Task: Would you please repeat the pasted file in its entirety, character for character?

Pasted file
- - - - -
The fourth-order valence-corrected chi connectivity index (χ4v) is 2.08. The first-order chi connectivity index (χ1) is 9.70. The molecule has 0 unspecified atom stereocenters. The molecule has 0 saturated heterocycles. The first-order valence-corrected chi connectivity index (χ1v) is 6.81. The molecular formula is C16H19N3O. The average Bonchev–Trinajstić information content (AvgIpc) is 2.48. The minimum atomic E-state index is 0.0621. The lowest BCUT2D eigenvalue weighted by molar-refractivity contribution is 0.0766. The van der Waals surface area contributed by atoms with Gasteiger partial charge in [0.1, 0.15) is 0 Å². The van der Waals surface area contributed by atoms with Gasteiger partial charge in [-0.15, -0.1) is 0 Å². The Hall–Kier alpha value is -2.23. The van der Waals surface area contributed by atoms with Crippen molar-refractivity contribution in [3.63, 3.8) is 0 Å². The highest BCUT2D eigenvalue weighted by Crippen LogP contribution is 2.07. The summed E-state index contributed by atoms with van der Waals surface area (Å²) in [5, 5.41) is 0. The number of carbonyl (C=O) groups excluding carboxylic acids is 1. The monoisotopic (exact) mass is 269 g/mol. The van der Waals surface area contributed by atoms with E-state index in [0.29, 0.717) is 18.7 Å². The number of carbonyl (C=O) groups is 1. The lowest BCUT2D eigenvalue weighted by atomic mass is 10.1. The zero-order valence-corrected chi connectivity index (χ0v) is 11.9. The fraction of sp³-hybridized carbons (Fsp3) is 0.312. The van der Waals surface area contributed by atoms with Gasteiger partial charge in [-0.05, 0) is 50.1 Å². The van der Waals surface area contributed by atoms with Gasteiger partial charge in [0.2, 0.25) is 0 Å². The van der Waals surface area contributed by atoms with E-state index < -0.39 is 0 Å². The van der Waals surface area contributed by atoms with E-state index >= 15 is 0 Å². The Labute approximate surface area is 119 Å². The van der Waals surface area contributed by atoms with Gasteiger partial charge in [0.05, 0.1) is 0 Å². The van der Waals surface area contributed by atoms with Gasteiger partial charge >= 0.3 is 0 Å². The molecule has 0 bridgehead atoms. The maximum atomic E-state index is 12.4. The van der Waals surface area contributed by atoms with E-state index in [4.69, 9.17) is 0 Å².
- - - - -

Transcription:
The fourth-order valence-corrected chi connectivity index (χ4v) is 2.08. The first-order chi connectivity index (χ1) is 9.70. The molecule has 0 unspecified atom stereocenters. The molecule has 0 saturated heterocycles. The first-order valence-corrected chi connectivity index (χ1v) is 6.81. The molecular formula is C16H19N3O. The average Bonchev–Trinajstić information content (AvgIpc) is 2.48. The minimum atomic E-state index is 0.0621. The lowest BCUT2D eigenvalue weighted by molar-refractivity contribution is 0.0766. The van der Waals surface area contributed by atoms with Gasteiger partial charge in [0.1, 0.15) is 0 Å². The van der Waals surface area contributed by atoms with Gasteiger partial charge in [-0.15, -0.1) is 0 Å². The Hall–Kier alpha value is -2.23. The van der Waals surface area contributed by atoms with Crippen molar-refractivity contribution in [3.63, 3.8) is 0 Å². The highest BCUT2D eigenvalue weighted by Crippen LogP contribution is 2.07. The summed E-state index contributed by atoms with van der Waals surface area (Å²) in [5, 5.41) is 0. The number of carbonyl (C=O) groups excluding carboxylic acids is 1. The monoisotopic (exact) mass is 269 g/mol. The van der Waals surface area contributed by atoms with E-state index in [0.29, 0.717) is 18.7 Å². The number of carbonyl (C=O) groups is 1. The lowest BCUT2D eigenvalue weighted by atomic mass is 10.1. The zero-order valence-corrected chi connectivity index (χ0v) is 11.9. The fraction of sp³-hybridized carbons (Fsp3) is 0.312. The van der Waals surface area contributed by atoms with Gasteiger partial charge in [-0.05, 0) is 50.1 Å². The van der Waals surface area contributed by atoms with Gasteiger partial charge in [0.2, 0.25) is 0 Å². The van der Waals surface area contributed by atoms with E-state index < -0.39 is 0 Å². The van der Waals surface area contributed by atoms with E-state index >= 15 is 0 Å². The Labute approximate surface area is 119 Å². The van der Waals surface area contributed by atoms with Gasteiger partial charge in [0.05, 0.1) is 0 Å². The van der Waals surface area contributed by atoms with Gasteiger partial charge >= 0.3 is 0 Å². The molecule has 0 bridgehead atoms. The maximum atomic E-state index is 12.4. The van der Waals surface area contributed by atoms with E-state index in [4.69, 9.17) is 0 Å².